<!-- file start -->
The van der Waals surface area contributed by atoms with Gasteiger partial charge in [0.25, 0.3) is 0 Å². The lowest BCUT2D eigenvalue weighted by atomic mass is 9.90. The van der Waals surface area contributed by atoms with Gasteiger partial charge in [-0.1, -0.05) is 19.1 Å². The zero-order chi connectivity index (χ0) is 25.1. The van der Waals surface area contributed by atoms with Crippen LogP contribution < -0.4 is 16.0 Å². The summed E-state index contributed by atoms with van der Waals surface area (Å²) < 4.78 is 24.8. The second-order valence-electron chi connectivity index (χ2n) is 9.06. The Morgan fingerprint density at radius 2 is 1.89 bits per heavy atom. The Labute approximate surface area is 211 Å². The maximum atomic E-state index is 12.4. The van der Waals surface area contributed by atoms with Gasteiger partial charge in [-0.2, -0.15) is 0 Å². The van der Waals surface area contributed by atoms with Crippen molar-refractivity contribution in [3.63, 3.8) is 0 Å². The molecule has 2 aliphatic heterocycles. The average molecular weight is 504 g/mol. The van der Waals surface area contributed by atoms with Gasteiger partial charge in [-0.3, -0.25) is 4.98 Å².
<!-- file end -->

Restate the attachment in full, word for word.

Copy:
The van der Waals surface area contributed by atoms with Gasteiger partial charge in [0.25, 0.3) is 0 Å². The lowest BCUT2D eigenvalue weighted by atomic mass is 9.90. The van der Waals surface area contributed by atoms with Gasteiger partial charge in [-0.1, -0.05) is 19.1 Å². The zero-order chi connectivity index (χ0) is 25.1. The van der Waals surface area contributed by atoms with Crippen LogP contribution < -0.4 is 16.0 Å². The summed E-state index contributed by atoms with van der Waals surface area (Å²) < 4.78 is 24.8. The second-order valence-electron chi connectivity index (χ2n) is 9.06. The Morgan fingerprint density at radius 2 is 1.89 bits per heavy atom. The Labute approximate surface area is 211 Å². The maximum atomic E-state index is 12.4. The van der Waals surface area contributed by atoms with Gasteiger partial charge in [-0.2, -0.15) is 0 Å². The van der Waals surface area contributed by atoms with Crippen molar-refractivity contribution in [3.63, 3.8) is 0 Å². The molecule has 2 aliphatic heterocycles. The average molecular weight is 504 g/mol. The van der Waals surface area contributed by atoms with Gasteiger partial charge in [-0.3, -0.25) is 4.98 Å².